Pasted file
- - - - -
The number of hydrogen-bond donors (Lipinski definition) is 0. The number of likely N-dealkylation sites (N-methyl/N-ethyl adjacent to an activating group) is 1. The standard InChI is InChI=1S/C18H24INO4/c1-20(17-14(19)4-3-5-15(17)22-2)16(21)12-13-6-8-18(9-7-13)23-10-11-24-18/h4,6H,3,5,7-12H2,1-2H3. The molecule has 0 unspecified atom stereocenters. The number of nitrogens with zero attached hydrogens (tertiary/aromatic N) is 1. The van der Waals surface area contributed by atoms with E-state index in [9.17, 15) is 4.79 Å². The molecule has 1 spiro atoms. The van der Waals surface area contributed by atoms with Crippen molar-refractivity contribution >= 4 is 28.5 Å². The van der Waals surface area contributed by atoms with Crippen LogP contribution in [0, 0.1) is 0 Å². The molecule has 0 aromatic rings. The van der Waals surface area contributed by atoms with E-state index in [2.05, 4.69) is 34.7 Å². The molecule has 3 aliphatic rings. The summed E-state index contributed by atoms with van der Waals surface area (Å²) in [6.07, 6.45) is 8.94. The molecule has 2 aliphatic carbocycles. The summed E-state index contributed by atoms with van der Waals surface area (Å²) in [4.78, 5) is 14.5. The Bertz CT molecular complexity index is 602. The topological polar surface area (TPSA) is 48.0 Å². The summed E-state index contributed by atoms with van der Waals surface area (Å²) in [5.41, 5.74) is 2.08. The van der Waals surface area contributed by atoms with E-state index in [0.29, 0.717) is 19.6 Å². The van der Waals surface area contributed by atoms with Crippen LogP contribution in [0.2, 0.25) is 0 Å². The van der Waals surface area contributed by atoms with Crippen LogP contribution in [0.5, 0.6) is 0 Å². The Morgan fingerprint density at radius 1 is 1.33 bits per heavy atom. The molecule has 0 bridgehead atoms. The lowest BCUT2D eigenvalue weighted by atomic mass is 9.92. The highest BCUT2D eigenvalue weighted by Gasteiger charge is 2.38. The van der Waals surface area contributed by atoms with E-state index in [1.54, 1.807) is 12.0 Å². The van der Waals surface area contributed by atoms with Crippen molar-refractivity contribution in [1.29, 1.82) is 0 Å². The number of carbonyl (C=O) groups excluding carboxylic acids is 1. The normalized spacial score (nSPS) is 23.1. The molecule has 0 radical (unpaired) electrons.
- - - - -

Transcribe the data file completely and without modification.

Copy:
The number of hydrogen-bond donors (Lipinski definition) is 0. The number of likely N-dealkylation sites (N-methyl/N-ethyl adjacent to an activating group) is 1. The standard InChI is InChI=1S/C18H24INO4/c1-20(17-14(19)4-3-5-15(17)22-2)16(21)12-13-6-8-18(9-7-13)23-10-11-24-18/h4,6H,3,5,7-12H2,1-2H3. The molecule has 0 unspecified atom stereocenters. The number of nitrogens with zero attached hydrogens (tertiary/aromatic N) is 1. The van der Waals surface area contributed by atoms with E-state index in [9.17, 15) is 4.79 Å². The molecule has 1 spiro atoms. The van der Waals surface area contributed by atoms with Crippen molar-refractivity contribution >= 4 is 28.5 Å². The van der Waals surface area contributed by atoms with Crippen LogP contribution in [0, 0.1) is 0 Å². The molecule has 0 aromatic rings. The van der Waals surface area contributed by atoms with E-state index in [2.05, 4.69) is 34.7 Å². The molecule has 3 aliphatic rings. The summed E-state index contributed by atoms with van der Waals surface area (Å²) in [6.07, 6.45) is 8.94. The molecule has 2 aliphatic carbocycles. The summed E-state index contributed by atoms with van der Waals surface area (Å²) in [4.78, 5) is 14.5. The Bertz CT molecular complexity index is 602. The topological polar surface area (TPSA) is 48.0 Å². The summed E-state index contributed by atoms with van der Waals surface area (Å²) in [5.41, 5.74) is 2.08. The van der Waals surface area contributed by atoms with E-state index in [0.29, 0.717) is 19.6 Å². The van der Waals surface area contributed by atoms with Crippen LogP contribution in [0.2, 0.25) is 0 Å². The van der Waals surface area contributed by atoms with Crippen LogP contribution in [0.5, 0.6) is 0 Å². The Morgan fingerprint density at radius 1 is 1.33 bits per heavy atom. The molecule has 0 bridgehead atoms. The lowest BCUT2D eigenvalue weighted by atomic mass is 9.92. The highest BCUT2D eigenvalue weighted by Gasteiger charge is 2.38. The van der Waals surface area contributed by atoms with E-state index in [1.54, 1.807) is 12.0 Å². The van der Waals surface area contributed by atoms with Crippen molar-refractivity contribution in [1.29, 1.82) is 0 Å². The number of carbonyl (C=O) groups excluding carboxylic acids is 1. The normalized spacial score (nSPS) is 23.1. The molecule has 0 radical (unpaired) electrons.